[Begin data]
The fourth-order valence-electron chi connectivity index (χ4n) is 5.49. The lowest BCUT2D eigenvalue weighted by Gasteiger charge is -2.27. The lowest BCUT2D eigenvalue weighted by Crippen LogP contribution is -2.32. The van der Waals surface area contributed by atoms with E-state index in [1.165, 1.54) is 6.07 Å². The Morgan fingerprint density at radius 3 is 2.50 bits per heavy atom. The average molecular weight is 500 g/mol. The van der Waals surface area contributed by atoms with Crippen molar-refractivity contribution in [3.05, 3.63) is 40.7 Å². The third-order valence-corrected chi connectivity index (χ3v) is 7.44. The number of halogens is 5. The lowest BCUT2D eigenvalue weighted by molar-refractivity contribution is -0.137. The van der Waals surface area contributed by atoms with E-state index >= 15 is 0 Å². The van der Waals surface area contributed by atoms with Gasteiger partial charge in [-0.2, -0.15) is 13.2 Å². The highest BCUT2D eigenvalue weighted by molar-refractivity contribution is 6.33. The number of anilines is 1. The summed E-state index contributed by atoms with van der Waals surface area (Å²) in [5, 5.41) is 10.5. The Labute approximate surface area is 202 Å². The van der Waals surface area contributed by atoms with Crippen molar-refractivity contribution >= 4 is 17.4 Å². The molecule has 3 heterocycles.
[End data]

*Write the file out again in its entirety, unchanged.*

The fourth-order valence-electron chi connectivity index (χ4n) is 5.49. The lowest BCUT2D eigenvalue weighted by Gasteiger charge is -2.27. The lowest BCUT2D eigenvalue weighted by Crippen LogP contribution is -2.32. The van der Waals surface area contributed by atoms with E-state index in [1.165, 1.54) is 6.07 Å². The Morgan fingerprint density at radius 3 is 2.50 bits per heavy atom. The average molecular weight is 500 g/mol. The van der Waals surface area contributed by atoms with Crippen molar-refractivity contribution in [3.05, 3.63) is 40.7 Å². The third-order valence-corrected chi connectivity index (χ3v) is 7.44. The number of halogens is 5. The lowest BCUT2D eigenvalue weighted by molar-refractivity contribution is -0.137. The van der Waals surface area contributed by atoms with E-state index >= 15 is 0 Å². The van der Waals surface area contributed by atoms with Gasteiger partial charge in [-0.2, -0.15) is 13.2 Å². The highest BCUT2D eigenvalue weighted by molar-refractivity contribution is 6.33. The number of anilines is 1. The summed E-state index contributed by atoms with van der Waals surface area (Å²) in [5, 5.41) is 10.5. The Labute approximate surface area is 202 Å². The van der Waals surface area contributed by atoms with Crippen molar-refractivity contribution >= 4 is 17.4 Å². The molecule has 3 heterocycles.